Businesses have been managing and responding to risks for a very long time. The nature of business is itself risky. One of the principal functions of good governance is for the directors of a company to have systems and controls in place to identify, manage and mitigate risks.
The Cadbury Report in 1992 which was the antecedent of the existing Corporate Governance Code noted: “No system of corporate governance can be totally proof against fraud or incompetence. The test is how far such aberrations can be discouraged and how quickly they can be brought to light. The risks can be reduced by making the participants in the governance process as effectively accountable as possible”.
The advice of the Cadbury Committee remains equally relevant today. Reporting on risks in the annual report serves that purpose of holding the directors to account to ensure they are managing both internal and external factors which could destroy value and threaten the viability of the business. It seems that the business environment is becoming increasingly uncertain and the lines between entity-specific and systemic risks are starting to blur.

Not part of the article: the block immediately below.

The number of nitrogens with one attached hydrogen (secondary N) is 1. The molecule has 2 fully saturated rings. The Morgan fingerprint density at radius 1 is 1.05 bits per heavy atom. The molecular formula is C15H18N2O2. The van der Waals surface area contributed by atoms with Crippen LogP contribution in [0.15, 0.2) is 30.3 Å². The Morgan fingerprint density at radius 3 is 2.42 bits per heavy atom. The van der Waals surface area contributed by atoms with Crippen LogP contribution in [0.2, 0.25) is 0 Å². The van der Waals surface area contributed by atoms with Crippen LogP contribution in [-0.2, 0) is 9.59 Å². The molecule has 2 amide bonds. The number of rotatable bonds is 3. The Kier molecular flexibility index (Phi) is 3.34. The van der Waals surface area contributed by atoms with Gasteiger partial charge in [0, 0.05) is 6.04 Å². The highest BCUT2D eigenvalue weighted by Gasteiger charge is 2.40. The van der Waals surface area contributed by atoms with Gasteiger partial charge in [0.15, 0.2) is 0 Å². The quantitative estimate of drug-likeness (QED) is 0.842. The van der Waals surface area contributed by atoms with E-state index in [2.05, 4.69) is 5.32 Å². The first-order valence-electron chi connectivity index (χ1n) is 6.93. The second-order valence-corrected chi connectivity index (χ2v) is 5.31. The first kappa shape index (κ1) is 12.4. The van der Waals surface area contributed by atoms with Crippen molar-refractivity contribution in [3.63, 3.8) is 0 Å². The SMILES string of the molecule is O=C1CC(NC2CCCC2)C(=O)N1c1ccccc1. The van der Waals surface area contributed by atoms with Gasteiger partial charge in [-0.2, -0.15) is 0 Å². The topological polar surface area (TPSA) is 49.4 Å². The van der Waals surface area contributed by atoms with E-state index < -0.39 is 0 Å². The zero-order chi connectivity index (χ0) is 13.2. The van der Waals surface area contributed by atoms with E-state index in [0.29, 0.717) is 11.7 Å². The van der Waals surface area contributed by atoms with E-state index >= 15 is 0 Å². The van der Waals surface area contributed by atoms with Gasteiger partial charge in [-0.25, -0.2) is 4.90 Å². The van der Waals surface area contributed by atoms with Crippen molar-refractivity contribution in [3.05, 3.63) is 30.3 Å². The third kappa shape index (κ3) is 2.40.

This paper considers risk reporting by FTSE 100 companies in their annual reports from the 2015-2016 reporting cycle. It analyses the number, type and frequency of risks reported, to provide an holistic understanding of the risk reporting landscape.
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